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11 June to 12 July 2008 

Art Extra

curated by David Brodie

Kali is usually depicted as a dark skinned, almost black, goddess who wears a girdle of arms around her waist and a necklace of human skulls. She holds in her four hands a severed demonic head, a lotus flower, a sword and with the fourth making the gesture of ‘abhayam’ (protection). Her long black hair is dishevelled, her tongue outstretched and dripping with blood. She stands upon the chest of Shiva, her consort.


Kali is said to have sprang forth from the brow of Durga (another HIndu Goddess) on the battlefield, where they joined forces to defeat the demon Rakta-Bija. In my work, I explore the aspect of feminine potential that is defiant and revolting (to revolt). I am also interested in the links between mythological archetypes and contemporary gender dynamics, particularly within the Hindu community, a largely patriarchal society.

I use Kali iconography, often abstracted, to create large canvasses that are as much about the tactility and experience of surface, as they are about the tongues, swords, flowers, hair and skin of the goddess. The pigments used in the paintings are all earth based., relating to ideas of earth as mother, as feminine, as ancient. The pigments I use are kumkum (vermilion), turmeric, incense ash and coal. Each substance relates to the body of Kali: the red pigment kumkum speaks of blood, which is so strongly associated with Kali; the coal speaks both of her dark powerful body and her wild matted locks; the turmeric is often used in ritual worship of the goddess (during some rituals a likeness of Her face is moulded out of this substance); while the ash speaks of the destructive aspect of Kali, for it is in the moment of destruction that Kali appears as the ash covered widow called Dhumavati. In each painting an image/ symbol has been stitched onto the surface. The process of stitching, much like the materiality of the pigment on surface, is extremely important in the production of these works. It is an act of labour - a cathartic process - that becomes somewhat meditative and almost dance-like, as I shift around the canvas making repetitive gestures and movements.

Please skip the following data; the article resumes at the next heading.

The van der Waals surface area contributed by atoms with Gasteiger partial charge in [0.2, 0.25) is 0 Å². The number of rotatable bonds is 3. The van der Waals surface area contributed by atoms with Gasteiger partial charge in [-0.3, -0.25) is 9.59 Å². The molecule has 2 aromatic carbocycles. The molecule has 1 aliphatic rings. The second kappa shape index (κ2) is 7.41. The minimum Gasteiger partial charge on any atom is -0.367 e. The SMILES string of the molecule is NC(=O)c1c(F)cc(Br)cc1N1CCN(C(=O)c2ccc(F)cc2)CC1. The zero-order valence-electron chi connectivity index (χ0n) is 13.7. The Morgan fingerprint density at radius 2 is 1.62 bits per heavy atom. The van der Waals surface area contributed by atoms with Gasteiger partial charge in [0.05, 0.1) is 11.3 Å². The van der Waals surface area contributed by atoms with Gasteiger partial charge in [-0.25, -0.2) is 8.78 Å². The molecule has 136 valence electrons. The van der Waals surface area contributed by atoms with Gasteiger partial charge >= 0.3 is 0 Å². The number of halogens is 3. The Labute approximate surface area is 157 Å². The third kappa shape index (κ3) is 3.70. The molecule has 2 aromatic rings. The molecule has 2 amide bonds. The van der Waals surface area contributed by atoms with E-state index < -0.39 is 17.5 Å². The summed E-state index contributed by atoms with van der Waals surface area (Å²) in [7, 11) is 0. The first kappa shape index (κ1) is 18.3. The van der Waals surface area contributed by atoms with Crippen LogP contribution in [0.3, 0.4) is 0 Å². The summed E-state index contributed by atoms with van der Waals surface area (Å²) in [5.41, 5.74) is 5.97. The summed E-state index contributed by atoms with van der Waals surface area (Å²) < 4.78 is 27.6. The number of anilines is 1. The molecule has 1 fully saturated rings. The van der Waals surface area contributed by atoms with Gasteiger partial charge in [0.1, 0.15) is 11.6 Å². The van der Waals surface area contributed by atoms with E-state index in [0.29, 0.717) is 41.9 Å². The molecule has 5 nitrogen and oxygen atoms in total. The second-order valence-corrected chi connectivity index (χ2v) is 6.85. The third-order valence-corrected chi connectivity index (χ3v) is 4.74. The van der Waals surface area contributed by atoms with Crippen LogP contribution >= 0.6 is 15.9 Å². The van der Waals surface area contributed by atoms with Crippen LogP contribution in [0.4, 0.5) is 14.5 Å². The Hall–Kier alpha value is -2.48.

The aspect of dance emerges more directly in my photographic and video works. The photographic series of a dancer performing traditional dance movements and gestures speaks directly of Kali: In this constructed narrative the female character develops from submissive and weak, to a challenging and defiant Kali-like figure.

Reshma Chhiba 2008

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